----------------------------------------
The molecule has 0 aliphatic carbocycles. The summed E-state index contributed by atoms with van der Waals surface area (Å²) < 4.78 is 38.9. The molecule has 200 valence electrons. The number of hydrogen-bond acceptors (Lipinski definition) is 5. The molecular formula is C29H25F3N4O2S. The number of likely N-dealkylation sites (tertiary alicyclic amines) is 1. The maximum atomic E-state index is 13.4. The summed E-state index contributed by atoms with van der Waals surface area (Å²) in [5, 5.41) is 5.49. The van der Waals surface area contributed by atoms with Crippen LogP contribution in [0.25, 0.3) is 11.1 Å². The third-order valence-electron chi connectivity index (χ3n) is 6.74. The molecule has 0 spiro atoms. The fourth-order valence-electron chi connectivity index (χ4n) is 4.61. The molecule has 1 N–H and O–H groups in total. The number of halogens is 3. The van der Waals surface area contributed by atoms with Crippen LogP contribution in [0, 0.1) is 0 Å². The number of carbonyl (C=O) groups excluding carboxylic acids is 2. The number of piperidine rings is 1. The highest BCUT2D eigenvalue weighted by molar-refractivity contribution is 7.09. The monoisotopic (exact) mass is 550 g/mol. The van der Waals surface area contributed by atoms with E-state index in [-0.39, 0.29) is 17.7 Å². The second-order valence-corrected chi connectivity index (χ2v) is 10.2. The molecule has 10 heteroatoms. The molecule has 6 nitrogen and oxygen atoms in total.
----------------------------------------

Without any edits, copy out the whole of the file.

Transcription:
The molecule has 0 aliphatic carbocycles. The summed E-state index contributed by atoms with van der Waals surface area (Å²) < 4.78 is 38.9. The molecule has 200 valence electrons. The number of hydrogen-bond acceptors (Lipinski definition) is 5. The molecular formula is C29H25F3N4O2S. The number of likely N-dealkylation sites (tertiary alicyclic amines) is 1. The maximum atomic E-state index is 13.4. The summed E-state index contributed by atoms with van der Waals surface area (Å²) in [5, 5.41) is 5.49. The van der Waals surface area contributed by atoms with Crippen LogP contribution in [0.25, 0.3) is 11.1 Å². The third-order valence-electron chi connectivity index (χ3n) is 6.74. The molecule has 0 spiro atoms. The fourth-order valence-electron chi connectivity index (χ4n) is 4.61. The molecule has 1 N–H and O–H groups in total. The number of halogens is 3. The van der Waals surface area contributed by atoms with Crippen LogP contribution in [0, 0.1) is 0 Å². The number of carbonyl (C=O) groups excluding carboxylic acids is 2. The number of piperidine rings is 1. The highest BCUT2D eigenvalue weighted by molar-refractivity contribution is 7.09. The monoisotopic (exact) mass is 550 g/mol. The van der Waals surface area contributed by atoms with E-state index in [-0.39, 0.29) is 17.7 Å². The second-order valence-corrected chi connectivity index (χ2v) is 10.2. The molecule has 10 heteroatoms. The molecule has 6 nitrogen and oxygen atoms in total.